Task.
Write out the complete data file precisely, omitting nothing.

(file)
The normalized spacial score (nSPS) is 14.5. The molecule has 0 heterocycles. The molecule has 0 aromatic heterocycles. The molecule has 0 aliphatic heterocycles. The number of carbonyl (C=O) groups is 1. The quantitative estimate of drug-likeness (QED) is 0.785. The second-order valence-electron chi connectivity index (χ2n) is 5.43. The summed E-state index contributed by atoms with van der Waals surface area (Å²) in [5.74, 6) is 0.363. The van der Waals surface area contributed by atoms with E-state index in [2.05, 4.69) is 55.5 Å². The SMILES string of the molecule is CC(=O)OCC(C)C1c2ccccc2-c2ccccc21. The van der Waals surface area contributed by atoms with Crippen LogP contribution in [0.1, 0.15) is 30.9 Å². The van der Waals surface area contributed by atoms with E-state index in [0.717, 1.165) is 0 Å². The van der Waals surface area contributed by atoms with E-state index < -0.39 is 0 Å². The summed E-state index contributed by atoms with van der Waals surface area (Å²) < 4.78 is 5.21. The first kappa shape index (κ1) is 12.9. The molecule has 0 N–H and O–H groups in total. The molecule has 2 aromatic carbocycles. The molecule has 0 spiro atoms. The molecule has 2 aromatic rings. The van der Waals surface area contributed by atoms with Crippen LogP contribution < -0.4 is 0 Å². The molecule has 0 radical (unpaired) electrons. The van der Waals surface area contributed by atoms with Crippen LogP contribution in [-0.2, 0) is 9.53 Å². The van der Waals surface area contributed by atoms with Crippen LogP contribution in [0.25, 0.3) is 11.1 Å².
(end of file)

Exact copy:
The normalized spacial score (nSPS) is 14.5. The molecule has 0 heterocycles. The molecule has 0 aromatic heterocycles. The molecule has 0 aliphatic heterocycles. The number of carbonyl (C=O) groups is 1. The quantitative estimate of drug-likeness (QED) is 0.785. The second-order valence-electron chi connectivity index (χ2n) is 5.43. The summed E-state index contributed by atoms with van der Waals surface area (Å²) in [5.74, 6) is 0.363. The van der Waals surface area contributed by atoms with E-state index in [2.05, 4.69) is 55.5 Å². The SMILES string of the molecule is CC(=O)OCC(C)C1c2ccccc2-c2ccccc21. The van der Waals surface area contributed by atoms with Crippen LogP contribution in [0.1, 0.15) is 30.9 Å². The van der Waals surface area contributed by atoms with E-state index in [0.717, 1.165) is 0 Å². The van der Waals surface area contributed by atoms with E-state index < -0.39 is 0 Å². The summed E-state index contributed by atoms with van der Waals surface area (Å²) < 4.78 is 5.21. The first kappa shape index (κ1) is 12.9. The molecule has 0 N–H and O–H groups in total. The molecule has 2 aromatic carbocycles. The molecule has 0 spiro atoms. The molecule has 2 aromatic rings. The van der Waals surface area contributed by atoms with Crippen LogP contribution < -0.4 is 0 Å². The molecule has 0 radical (unpaired) electrons. The van der Waals surface area contributed by atoms with Crippen LogP contribution in [-0.2, 0) is 9.53 Å². The van der Waals surface area contributed by atoms with Crippen LogP contribution in [0.25, 0.3) is 11.1 Å².